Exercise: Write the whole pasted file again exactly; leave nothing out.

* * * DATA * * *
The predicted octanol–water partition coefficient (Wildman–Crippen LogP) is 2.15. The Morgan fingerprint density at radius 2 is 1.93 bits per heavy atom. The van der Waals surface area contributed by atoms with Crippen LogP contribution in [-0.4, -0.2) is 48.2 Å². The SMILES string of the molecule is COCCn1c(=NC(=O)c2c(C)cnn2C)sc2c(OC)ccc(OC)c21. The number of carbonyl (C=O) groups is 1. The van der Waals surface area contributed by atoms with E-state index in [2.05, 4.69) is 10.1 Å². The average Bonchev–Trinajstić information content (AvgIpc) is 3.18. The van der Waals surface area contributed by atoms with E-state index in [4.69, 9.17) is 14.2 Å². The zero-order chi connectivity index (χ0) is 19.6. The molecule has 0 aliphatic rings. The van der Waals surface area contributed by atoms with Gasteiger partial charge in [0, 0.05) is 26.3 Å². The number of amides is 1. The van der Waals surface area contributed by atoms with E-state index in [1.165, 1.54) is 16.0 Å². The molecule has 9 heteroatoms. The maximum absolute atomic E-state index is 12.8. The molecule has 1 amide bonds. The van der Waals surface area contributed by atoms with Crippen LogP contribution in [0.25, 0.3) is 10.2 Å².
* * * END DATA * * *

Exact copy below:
The predicted octanol–water partition coefficient (Wildman–Crippen LogP) is 2.15. The Morgan fingerprint density at radius 2 is 1.93 bits per heavy atom. The van der Waals surface area contributed by atoms with Crippen LogP contribution in [-0.4, -0.2) is 48.2 Å². The SMILES string of the molecule is COCCn1c(=NC(=O)c2c(C)cnn2C)sc2c(OC)ccc(OC)c21. The number of carbonyl (C=O) groups is 1. The van der Waals surface area contributed by atoms with E-state index in [2.05, 4.69) is 10.1 Å². The average Bonchev–Trinajstić information content (AvgIpc) is 3.18. The van der Waals surface area contributed by atoms with E-state index in [4.69, 9.17) is 14.2 Å². The zero-order chi connectivity index (χ0) is 19.6. The molecule has 0 aliphatic rings. The van der Waals surface area contributed by atoms with Gasteiger partial charge in [0, 0.05) is 26.3 Å². The number of amides is 1. The van der Waals surface area contributed by atoms with E-state index in [1.165, 1.54) is 16.0 Å². The molecule has 9 heteroatoms. The maximum absolute atomic E-state index is 12.8. The molecule has 1 amide bonds. The van der Waals surface area contributed by atoms with Crippen LogP contribution in [0.25, 0.3) is 10.2 Å².